Susan Grayzel points out that some of the commentary and fiction imagined the relationship between marraine and filleul as an important transformative experience for women as well. This was the case in Jeanne Landre's novel, L'Ecole des marraines (1917) in which a bored society woman was restored to a proper feminine role by becoming a marraine to a heroic but doomed lieutenant. When he died in battle, her own patriotic sacrifice was accomplished. She became part of the heroic France by having "given" her man, thus experiencing the suffering necessary for France's triumph.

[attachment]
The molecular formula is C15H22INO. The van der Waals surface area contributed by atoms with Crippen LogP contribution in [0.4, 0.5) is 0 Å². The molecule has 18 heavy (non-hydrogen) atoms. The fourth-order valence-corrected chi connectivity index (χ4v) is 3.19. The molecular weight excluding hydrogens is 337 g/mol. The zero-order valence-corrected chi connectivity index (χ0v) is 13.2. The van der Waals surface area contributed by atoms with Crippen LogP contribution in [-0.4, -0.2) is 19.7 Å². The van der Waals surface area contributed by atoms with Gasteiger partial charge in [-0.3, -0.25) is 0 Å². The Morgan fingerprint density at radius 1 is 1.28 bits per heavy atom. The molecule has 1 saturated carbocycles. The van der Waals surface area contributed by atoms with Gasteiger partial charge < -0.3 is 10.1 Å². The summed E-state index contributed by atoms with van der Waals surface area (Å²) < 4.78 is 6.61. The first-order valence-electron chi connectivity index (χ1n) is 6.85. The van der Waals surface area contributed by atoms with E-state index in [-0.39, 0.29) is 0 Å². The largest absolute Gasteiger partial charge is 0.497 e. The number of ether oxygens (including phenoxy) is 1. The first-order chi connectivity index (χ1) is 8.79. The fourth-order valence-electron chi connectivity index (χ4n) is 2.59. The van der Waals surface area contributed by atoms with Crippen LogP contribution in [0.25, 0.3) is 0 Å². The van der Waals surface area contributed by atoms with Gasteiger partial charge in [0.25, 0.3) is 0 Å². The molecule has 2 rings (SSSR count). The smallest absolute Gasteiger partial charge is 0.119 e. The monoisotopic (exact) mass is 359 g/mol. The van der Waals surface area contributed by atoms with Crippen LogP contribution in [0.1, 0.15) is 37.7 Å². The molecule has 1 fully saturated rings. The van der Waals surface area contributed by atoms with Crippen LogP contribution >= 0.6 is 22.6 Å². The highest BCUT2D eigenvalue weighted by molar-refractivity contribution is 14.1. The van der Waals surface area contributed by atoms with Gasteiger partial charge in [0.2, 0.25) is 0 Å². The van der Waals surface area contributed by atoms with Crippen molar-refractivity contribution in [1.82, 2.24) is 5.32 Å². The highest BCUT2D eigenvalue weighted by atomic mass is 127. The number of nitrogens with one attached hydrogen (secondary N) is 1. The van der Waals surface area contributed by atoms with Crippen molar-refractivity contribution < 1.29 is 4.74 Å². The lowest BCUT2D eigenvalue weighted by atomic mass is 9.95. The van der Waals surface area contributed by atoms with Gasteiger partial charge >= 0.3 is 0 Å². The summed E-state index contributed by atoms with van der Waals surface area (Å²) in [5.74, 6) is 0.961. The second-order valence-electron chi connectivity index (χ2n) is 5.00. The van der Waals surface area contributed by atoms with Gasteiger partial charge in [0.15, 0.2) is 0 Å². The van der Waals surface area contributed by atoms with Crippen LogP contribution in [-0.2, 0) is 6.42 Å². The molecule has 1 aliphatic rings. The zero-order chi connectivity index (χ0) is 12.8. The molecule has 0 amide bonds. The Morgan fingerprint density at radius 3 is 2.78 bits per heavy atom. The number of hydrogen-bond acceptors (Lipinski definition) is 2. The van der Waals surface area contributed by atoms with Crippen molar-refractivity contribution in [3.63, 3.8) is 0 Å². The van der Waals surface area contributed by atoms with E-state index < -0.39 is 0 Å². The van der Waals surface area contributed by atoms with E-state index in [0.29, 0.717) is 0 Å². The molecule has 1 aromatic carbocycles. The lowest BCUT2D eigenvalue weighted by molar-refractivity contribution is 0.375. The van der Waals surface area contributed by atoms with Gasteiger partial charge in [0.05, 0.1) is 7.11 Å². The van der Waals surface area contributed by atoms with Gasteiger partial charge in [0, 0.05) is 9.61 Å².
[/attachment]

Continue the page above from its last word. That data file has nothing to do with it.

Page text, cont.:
Marraines de guerre were not always female, as Visme reminded her readers. Civilian men, even convalescing soldiers, filled the role too, but in this one instance, contrary to all tradition, "the feminine outweighs the masculine." By imagining letter writing as feminine support for isolated soldiers, the marraine scheme helped reinforce wartime gender ideology. It drew upon the message of mobilization that had defined the battle front as masculine and physically separated from the feminine arrière. It also emphasized the important connection between them—the masculine combatant defended a feminine family, and that feminine family supported the war by supporting him. The marraine scheme took its premise from and helped elaborate the story of a feminine France for whom her sons fought and died. In Colette Yver's tale "La Marraine" (1915), a hospitalized soldier awaited a visit from his marraine de guerre who, though he had never seen her, had become "the image of France herself, the face of la Patrie...it was for her that he had fought and because of her support that he had been a hero."